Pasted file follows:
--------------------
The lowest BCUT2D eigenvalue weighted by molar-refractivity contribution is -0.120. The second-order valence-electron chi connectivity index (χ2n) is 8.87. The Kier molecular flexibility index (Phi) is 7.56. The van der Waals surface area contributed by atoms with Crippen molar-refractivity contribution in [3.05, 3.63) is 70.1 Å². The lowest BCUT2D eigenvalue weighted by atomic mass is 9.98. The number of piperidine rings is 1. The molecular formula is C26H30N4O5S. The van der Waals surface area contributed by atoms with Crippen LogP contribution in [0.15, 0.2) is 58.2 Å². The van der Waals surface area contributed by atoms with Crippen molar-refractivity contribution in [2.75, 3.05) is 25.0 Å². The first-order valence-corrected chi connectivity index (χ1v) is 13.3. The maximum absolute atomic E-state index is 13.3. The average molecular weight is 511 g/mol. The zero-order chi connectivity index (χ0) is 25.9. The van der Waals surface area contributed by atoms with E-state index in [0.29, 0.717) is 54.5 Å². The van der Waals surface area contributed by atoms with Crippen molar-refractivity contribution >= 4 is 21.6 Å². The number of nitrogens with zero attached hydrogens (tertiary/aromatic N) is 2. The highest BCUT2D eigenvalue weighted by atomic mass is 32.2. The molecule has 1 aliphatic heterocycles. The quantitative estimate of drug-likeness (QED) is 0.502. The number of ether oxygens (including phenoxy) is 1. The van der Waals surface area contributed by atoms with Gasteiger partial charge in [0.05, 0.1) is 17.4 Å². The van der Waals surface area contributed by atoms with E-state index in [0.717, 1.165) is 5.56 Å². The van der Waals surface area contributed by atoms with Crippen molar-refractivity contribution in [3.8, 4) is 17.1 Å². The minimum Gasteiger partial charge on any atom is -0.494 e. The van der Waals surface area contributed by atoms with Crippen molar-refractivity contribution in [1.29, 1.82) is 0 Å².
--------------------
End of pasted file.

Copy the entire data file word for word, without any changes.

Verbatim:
The lowest BCUT2D eigenvalue weighted by molar-refractivity contribution is -0.120. The second-order valence-electron chi connectivity index (χ2n) is 8.87. The Kier molecular flexibility index (Phi) is 7.56. The van der Waals surface area contributed by atoms with Crippen molar-refractivity contribution in [3.05, 3.63) is 70.1 Å². The lowest BCUT2D eigenvalue weighted by atomic mass is 9.98. The number of piperidine rings is 1. The molecular formula is C26H30N4O5S. The van der Waals surface area contributed by atoms with Crippen LogP contribution in [0.15, 0.2) is 58.2 Å². The van der Waals surface area contributed by atoms with Crippen molar-refractivity contribution in [2.75, 3.05) is 25.0 Å². The first-order valence-corrected chi connectivity index (χ1v) is 13.3. The maximum absolute atomic E-state index is 13.3. The average molecular weight is 511 g/mol. The zero-order chi connectivity index (χ0) is 25.9. The van der Waals surface area contributed by atoms with E-state index in [0.29, 0.717) is 54.5 Å². The van der Waals surface area contributed by atoms with Crippen molar-refractivity contribution >= 4 is 21.6 Å². The number of nitrogens with zero attached hydrogens (tertiary/aromatic N) is 2. The highest BCUT2D eigenvalue weighted by atomic mass is 32.2. The molecule has 1 aliphatic heterocycles. The quantitative estimate of drug-likeness (QED) is 0.502. The number of ether oxygens (including phenoxy) is 1. The van der Waals surface area contributed by atoms with Gasteiger partial charge in [0.05, 0.1) is 17.4 Å². The van der Waals surface area contributed by atoms with E-state index in [0.717, 1.165) is 5.56 Å². The van der Waals surface area contributed by atoms with Crippen molar-refractivity contribution in [3.8, 4) is 17.1 Å². The minimum Gasteiger partial charge on any atom is -0.494 e. The van der Waals surface area contributed by atoms with Crippen molar-refractivity contribution in [1.29, 1.82) is 0 Å².